Call the GetEntry web service with a database ID from the Blast output to retrieve the corresponding database entry.
Extract accession number, organism name and sequence from the database entry. Trim the sequence to the relevant region using the start and end positions of the local alignment that are available from the BLAST result.
Call the ClustalW web service to compute a global alignment and a phylogenetic tree for the prepared sequences.
Due to the loop that is required for repeating steps 2 and 3 a certain number of times, this process can not be created completely by our current synthesis algorithm, which is restricted to produce linear sequences of services. It is, however, possible to predefine a sparse process model in which the looping behaviour and other crucial parts are manually predefined, and to subsequently fill in linear parts of the process automatically.
At this state of the process, the local checking of the components detects no errors, but the model checker reveals problems (overlay icons top right): As in the previous example, the SIB Archaeopteryx uses a variable tree, which is not defined before. Moreover, the SIBs extract organism and extract sequence use a variable ddbjentry, which is defined with an incompatible type. Details on the model checking procedure can be found in the Methods section.
To resolve the first problem, we proceed similar as in example 1, by providing the synthesis algorithm with a temporal formula that asks for a sequence of services that takes a set of sequences as input (which is the last intermediate result that is computed previous to Archaeopteryx in the process) and produces a phylogenetic tree (the input that Archaeopteryx expects). As Figure 9 (center) shows, a single call to emma is one of the (shortest) sequences that fulfils this request.
The second problem is the presence of a type ddbjfasta where the type ddbjentry is expected. To solve this mismatch, we ask our synthesis algorithm for a way to derive the latter from the former. It returns with an empty result (see Figure 9, center), which means that our SIB collection can not provide an appropriate sequence of services. We exclude the type ddbjfasta and the SIB getFASTA_DDBJEntry, by which is it produced, and try our luck with the type ddbjaccession, which has been defined last, as starting point for the synthesis. The answer is a service sequence consisting of the SIB getDDBJEntry (center), by which we can now substitute the improper data retrieval SIB from above.
The bottom of Figure 9 shows the completely assembled process. We omit to demonstrate its execution behaviour, as it is very similar to that of example 1.
Discussion and perspectives
By means of two examples, the previous sections demonstrated the local checking, model checking and workflow synthesis methodology that is currently available in the jABC framework and thus part of Bio-jETI. The Local Checker plugin provides domain-independent functionality and is already conveniently integrated in the framework. We are now working on a user-friendly integration of the domain-specific model checking and synthesis techniques, especially with regard to the bioinformatics application domain. This ongoing work spans three dimensions, which are discussed in the following sections: domain modeling, model checking, and model synthesis.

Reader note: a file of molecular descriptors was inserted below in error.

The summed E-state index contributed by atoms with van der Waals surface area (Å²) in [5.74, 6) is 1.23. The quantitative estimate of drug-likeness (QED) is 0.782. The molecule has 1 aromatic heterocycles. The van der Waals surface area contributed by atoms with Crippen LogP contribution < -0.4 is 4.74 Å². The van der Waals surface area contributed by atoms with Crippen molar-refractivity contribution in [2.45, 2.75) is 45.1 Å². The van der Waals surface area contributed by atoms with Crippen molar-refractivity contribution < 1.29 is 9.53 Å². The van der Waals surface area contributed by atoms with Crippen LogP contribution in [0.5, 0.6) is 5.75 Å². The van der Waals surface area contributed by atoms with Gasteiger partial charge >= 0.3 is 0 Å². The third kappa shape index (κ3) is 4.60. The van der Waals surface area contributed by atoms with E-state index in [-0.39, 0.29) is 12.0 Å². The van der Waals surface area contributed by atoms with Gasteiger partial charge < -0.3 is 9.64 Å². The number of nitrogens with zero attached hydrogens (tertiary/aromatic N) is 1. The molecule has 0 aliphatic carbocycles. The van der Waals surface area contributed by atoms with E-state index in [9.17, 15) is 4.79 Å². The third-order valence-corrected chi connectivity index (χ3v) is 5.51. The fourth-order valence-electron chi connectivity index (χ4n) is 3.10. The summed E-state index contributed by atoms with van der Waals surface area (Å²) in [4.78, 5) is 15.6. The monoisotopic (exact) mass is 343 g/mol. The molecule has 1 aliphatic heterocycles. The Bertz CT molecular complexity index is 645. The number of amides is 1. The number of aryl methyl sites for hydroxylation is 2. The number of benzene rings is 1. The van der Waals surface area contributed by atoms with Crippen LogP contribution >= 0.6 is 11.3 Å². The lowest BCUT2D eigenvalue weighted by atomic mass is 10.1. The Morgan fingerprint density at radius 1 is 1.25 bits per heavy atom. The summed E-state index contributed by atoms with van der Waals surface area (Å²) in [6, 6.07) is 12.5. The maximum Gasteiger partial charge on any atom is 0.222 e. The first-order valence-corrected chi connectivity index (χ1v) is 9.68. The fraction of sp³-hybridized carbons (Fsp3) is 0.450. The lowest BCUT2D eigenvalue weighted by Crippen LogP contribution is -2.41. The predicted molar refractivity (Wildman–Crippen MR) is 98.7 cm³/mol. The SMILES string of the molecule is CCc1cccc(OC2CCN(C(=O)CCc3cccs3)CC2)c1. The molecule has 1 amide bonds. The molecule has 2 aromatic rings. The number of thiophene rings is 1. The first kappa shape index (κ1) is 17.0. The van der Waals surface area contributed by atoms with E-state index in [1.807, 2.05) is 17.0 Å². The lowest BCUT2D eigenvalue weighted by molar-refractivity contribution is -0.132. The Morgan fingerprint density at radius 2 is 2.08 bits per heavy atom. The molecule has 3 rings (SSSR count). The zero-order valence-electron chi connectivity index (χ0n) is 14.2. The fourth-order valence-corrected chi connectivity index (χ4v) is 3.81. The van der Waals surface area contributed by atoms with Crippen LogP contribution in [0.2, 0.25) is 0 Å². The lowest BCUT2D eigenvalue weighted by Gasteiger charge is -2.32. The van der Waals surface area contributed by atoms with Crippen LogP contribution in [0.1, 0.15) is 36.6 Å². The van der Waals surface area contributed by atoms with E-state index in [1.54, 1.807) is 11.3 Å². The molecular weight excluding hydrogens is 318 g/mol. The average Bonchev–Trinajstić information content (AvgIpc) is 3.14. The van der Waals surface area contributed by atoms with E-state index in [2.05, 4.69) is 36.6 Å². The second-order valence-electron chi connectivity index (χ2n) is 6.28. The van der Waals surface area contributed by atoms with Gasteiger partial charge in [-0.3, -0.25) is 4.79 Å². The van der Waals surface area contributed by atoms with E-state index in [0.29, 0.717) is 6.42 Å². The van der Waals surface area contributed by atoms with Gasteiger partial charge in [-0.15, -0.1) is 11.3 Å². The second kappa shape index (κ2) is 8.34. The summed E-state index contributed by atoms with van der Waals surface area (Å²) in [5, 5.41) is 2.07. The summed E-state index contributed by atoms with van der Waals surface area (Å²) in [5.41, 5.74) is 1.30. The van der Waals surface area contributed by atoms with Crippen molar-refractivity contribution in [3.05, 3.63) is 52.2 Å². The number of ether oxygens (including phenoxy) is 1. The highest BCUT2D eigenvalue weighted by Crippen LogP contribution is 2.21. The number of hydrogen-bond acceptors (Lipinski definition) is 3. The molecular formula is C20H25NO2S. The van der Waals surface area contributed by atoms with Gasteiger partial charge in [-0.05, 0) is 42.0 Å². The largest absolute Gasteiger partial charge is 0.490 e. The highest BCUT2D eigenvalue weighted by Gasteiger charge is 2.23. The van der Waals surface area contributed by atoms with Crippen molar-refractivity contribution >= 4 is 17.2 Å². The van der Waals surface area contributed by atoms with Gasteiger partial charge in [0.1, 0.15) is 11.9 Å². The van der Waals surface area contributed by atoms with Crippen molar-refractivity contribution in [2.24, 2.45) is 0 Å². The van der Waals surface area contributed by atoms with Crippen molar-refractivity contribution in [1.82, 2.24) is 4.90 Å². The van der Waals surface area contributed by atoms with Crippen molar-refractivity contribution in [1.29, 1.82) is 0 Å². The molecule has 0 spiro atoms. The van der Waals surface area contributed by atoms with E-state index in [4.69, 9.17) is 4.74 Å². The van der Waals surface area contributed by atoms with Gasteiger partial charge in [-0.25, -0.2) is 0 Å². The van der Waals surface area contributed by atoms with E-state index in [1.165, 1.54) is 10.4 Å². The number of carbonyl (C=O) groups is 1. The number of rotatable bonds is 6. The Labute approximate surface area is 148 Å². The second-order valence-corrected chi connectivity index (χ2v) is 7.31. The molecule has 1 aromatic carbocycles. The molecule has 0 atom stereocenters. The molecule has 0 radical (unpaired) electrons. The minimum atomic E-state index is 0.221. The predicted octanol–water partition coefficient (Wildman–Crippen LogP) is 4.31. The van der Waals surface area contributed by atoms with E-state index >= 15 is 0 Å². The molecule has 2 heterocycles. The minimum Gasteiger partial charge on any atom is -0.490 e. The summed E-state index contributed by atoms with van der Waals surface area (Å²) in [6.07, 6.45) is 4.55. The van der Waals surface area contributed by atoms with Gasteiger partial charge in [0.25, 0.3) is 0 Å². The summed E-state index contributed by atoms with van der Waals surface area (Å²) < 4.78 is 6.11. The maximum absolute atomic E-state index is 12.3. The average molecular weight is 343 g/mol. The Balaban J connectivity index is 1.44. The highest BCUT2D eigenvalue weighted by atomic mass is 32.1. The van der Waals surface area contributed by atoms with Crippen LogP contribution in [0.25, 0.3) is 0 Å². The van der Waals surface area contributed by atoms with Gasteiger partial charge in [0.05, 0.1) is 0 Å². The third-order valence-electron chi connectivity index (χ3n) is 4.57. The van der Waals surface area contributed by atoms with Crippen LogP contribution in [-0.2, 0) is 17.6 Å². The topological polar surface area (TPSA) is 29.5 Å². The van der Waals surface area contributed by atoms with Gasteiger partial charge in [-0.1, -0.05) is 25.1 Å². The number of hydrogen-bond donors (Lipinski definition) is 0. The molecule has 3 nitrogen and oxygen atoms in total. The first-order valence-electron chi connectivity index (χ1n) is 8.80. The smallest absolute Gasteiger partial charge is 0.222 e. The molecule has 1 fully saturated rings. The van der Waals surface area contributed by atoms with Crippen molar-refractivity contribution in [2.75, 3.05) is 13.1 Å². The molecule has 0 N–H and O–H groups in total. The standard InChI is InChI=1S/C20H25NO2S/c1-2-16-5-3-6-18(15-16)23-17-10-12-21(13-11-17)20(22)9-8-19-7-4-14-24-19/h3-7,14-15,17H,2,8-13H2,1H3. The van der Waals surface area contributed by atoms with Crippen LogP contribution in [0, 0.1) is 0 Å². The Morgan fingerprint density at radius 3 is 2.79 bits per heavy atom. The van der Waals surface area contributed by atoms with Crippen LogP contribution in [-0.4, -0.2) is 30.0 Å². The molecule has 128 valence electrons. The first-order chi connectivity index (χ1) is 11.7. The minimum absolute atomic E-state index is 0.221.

This dimension is the heart of making information technology available to biologists, as it enables them to express their problems in their own language terms – on the basis of adequately designed ontologies. It raises the issue where the domain knowledge ideally comes from. It is, of course, possible for each user to define custom service and type taxonomies, allowing for exactly the generalization and refinement that is required for the special case. However, as the tools and algorithms that are used are mostly third-party services, it is desirable to automatically retrieve domain information from a public knowledge repository as well. Therefore we plan to incorporate knowledge from different publicly available ontologies, like BioMoby [17, 18] and SSWAP [20, 21], and to integrate it into the service and type taxonomies for use by our synthesis methodology.
It is, of course, also necessary that the services themselves are equipped with meta-information in terms of these ontologies. Again, we are looking at BioMoby with interest: numerous institutions have registered their web services at Moby Central, describing functionality and data types in pre-defined structures using a common terminology. Although BioMoby does not yet use standardized description formalisms like SAWSDL, it is already clear that there is semantic information available that we can use as predicates for automatic service classification.
Furthermore it will be interesting to consider the incorporation of more content-oriented ontologies like the Gene Ontology  or the OBO (Open Biomedical Ontologies)  into our process development framework. This would allow the software to not only support the process development on a technical level, but also in terms of the underlying biological and experimental questions. Additional sources of information, like the provenance ontologies of  could be also easily exploited by our synthesis and verification methods.